CRCM  Vol.8 No.12 , December 2019
Ametropias in Kinkala: Epidemiological and Clinical Aspects
Abstract: Ametropia is one of the leading causes of visual impairment. This study describes epidemiological and clinical aspects of ametropia as part of a free medical care program in Kinkala, Republic of Congo. Patients and Methods: We conducted a cross-sectional study from August 25th to September 24th, 2019; patients presenting complaints suggestive of ametropia were evaluated. The ametropia was determined by the objective method under cyclopentolate eye drops according to the following protocol: 3 applications of one drop every 5 minutes, followed by auto-refractometry at least 45 minutes after the first instillation. The auto-refractometer gave us the objective refraction. An anatomical examination was performed in order to eliminate any organic pathology. Results: Of the 2352 patients received, only 137 patients were included in our survey. Of the 137, 14 were emmetropic. Astigmatism was the most common ametropia. Its axis reversed with age, with more than 65% of direct astigmatism before age 40. There was nearly 65% of reversed astigmatism at 60 years and over. In spherical equivalents, hyperopia accounted for more than 80% of ametropia. Conclusion: Ametropia in Kinkala is dominated by astigmatism. Spherical equivalent, hyperopia represents more than 80% of refractive error.

1. Introduction

Ametropia is the most common cause of visual impairment worldwide and the second leading cause of blindness [1] [2] [3]. Unadjusted, they can affect school performance, reduce employability, productivity and generally affect the quality of life [1]. Its simple correction is reflected in the prescription of corrective lenses.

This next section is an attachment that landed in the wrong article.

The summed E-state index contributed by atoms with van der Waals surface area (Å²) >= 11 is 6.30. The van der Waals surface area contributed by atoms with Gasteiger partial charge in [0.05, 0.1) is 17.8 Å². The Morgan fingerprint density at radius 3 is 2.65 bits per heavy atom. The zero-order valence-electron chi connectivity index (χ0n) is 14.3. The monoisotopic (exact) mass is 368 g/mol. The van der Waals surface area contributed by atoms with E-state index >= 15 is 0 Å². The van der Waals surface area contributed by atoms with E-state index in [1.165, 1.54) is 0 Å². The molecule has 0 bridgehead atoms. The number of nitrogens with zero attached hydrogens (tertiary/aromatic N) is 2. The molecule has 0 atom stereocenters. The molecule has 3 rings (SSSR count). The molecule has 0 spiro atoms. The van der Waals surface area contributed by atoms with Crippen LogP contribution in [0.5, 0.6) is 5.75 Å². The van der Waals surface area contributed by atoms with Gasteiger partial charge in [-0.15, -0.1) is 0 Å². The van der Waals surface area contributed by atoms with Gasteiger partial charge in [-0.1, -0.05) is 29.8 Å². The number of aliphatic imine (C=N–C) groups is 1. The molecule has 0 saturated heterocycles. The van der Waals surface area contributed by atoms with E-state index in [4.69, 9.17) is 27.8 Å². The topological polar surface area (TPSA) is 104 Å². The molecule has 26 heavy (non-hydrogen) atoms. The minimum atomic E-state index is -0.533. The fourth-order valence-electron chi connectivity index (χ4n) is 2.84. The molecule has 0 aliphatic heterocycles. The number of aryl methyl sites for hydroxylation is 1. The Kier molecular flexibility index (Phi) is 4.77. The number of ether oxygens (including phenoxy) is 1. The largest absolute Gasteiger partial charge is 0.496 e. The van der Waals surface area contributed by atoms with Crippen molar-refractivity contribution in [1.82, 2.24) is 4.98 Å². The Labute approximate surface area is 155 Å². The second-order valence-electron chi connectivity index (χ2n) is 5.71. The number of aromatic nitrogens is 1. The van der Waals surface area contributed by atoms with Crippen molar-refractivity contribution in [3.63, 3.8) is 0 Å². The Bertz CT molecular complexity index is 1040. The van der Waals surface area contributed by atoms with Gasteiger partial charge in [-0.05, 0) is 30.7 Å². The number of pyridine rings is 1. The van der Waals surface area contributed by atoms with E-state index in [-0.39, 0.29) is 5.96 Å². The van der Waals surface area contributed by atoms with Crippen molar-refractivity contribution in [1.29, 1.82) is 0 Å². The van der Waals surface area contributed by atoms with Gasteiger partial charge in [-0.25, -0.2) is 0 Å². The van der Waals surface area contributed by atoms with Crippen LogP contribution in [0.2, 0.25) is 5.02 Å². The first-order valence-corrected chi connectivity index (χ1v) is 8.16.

Countries in Africa are responsible for 1.1% to 7.9% of cases of visual impairment [4].

In Congo, studies have been tested on children [5] [6], but do not have data on the general population.

This study was conducted on the basis of data collected as part of a free consultation program in a region with shortage of adequate ophthalmic care.

2. Patients and Methods

2.1. Patient

We conducted a cross-sectional study in Kinkala, South Congo Brazzaville, as part of a free medical care program, in a mobile clinic.

Included in our study were patients over 5 years of age with no apparent organic disease. The study lasted one month, from 25 August to 24 September 2019.

2.2. Method

After registration, patients were complaining of a decrease in visual acuity or asthenopia, were placed on cyclopentolate eye drops according to the following protocol: 3 applications of one drop every 5 minutes. An auto-refractometry was performed at least 45 minutes after the first instillation, allowing us to determine the objective ametropia of patients.

Only static ametropias were taken into account in this study, presbyopia was not evaluated.

Only results greater than or equal to 0.5 dioptres (D) of spherical (hyperopia and myopia) or cylindrical (astigmatism) ametropia were considered.

The patients were then examined with a slit lamp to eliminate associated organic lesions.

Data analysis was done with epi-info software 7.

3. Results

Among the 2352 patients seen in ophthalmology, only 137 (5.82%) were eligible for refraction, taking into account their original complaint;

Of the 137 patients (273 eyes, one patient being monophthalmic) examined, 14 (28 eyes) were emmetropic, and 123 patients (245 eyes) had ametropia.

Among patients with ametropia 42 were men versus 81 women. Or a sex ratio of 52.

The prevalence of ametropia for all patients was 5.22%.

Astigmatism was the most common ametropia in all age groups.

Among patients with astigmatism, 150 (86.71%) had hypermetopic astigmatism, 17 (9.83) had myopic astigmatism, and 6 (3.47%) had mixed astigmatism.

The frequency of different types of ametropia was proportionally the same for both sex.